We often refer to this hobby as the miles & points game. It’s essentially a community of frequent travelers who like to find the best travel deals. However, the Covid-19 pandemic has thrown many common travel strategies out of sync. Many miles and points enthusiasts have ended up not traveling during an entire year, but have continued to accumulate miles & points. In such a scenario, what’s the right strategy to pursue in the near term? Should you cash out your miles & points? There’s no one size fits all recommendation here, but taking a closer look at some common pitfalls may help you tune your strategy better.
1. You love collecting miles & points, but lack attention to detail
Loyalty programs, be it miles or points, are essentially currencies created out of thin air. If you’re not good enough at going through complex details like reading through terms and conditions, then you’re not going to excel at this game. If you can’t read an award chart correctly, then you’ll struggle in figuring out the sweet spots. Details and complex and often pedantic. You need to have a focus and attention in order to sift through them and maximize.
2. You lack a long term focus
If you read Flyertalk threads, you’ll see a lot of people complaining. One of the common complaints is that of being shut down by a bank or a card being closed. It’s not too difficult to decipher. If you broke a rule, the bank will shut you down. If the banks think you’re too big a lending risk, they’ll shut you down.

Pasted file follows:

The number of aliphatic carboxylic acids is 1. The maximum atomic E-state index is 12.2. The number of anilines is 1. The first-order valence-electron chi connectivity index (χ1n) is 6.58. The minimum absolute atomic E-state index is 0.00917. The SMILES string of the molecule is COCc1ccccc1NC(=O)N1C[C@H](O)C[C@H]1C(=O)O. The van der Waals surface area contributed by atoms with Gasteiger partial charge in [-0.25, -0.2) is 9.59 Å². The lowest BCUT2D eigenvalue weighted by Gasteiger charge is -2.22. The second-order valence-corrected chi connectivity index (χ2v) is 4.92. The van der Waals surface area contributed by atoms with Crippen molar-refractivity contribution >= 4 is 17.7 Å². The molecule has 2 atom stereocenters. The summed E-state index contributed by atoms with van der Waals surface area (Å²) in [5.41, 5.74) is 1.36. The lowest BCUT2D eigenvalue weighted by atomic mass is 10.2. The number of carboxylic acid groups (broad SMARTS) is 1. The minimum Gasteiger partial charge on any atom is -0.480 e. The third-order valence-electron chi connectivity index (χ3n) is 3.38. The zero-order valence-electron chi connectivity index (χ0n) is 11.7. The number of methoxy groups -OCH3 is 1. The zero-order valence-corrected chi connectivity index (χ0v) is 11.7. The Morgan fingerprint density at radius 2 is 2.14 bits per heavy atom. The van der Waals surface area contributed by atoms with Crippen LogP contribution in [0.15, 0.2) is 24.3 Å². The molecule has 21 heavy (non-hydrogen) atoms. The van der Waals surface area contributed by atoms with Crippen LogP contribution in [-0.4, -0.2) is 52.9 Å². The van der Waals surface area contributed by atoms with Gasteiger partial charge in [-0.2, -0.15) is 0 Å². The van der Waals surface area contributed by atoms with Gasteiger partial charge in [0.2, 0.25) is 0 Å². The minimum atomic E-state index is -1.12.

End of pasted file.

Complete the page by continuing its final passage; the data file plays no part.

While I don’t advocate that you hoard miles, a crash and burn approach isn’t prudent either. The miles and points game is a marathon and not a 100m sprint. So have a long term strategy, be a desirable customer and don’t play loose with any rules.
3. You lack discipline
The miles and points game required a lot of discipline. You’ll need it especially if you’re looking to jump into the deep end. Award charts, seat availability, deals, bank application rules, payment deadlines and what not. There are a lot of moving pieces. If you’re not disciplined and cannot maintain the information at a single accessible source, you’re going to struggle to keep track of it. If you’re not disciplined enough, you’ll end up missing sign up bonuses and end up late on payments.
4. You have a sense of entitlement
Many of the companies that run these loyalty programs are public limited companies. They’re accountable to shareholders and employees. If you think you missed a deadline, then put in a request. If you missed meeting minimum spend, ask for a favor. Far too many people think that the bank or airlines should just give them the miles because they forgot.
If the bank or airline broke the rules, then sure you’re entitled for recourse. The industry is heavily regulated. Unless the letter of the law says so, don’t expect anyone to be nice to you. If you play the game long enough, you’ll also notice how nice some credit cards issuers may often be to you because you’ve been a long-term customer in good standing.
5. You’re bad at math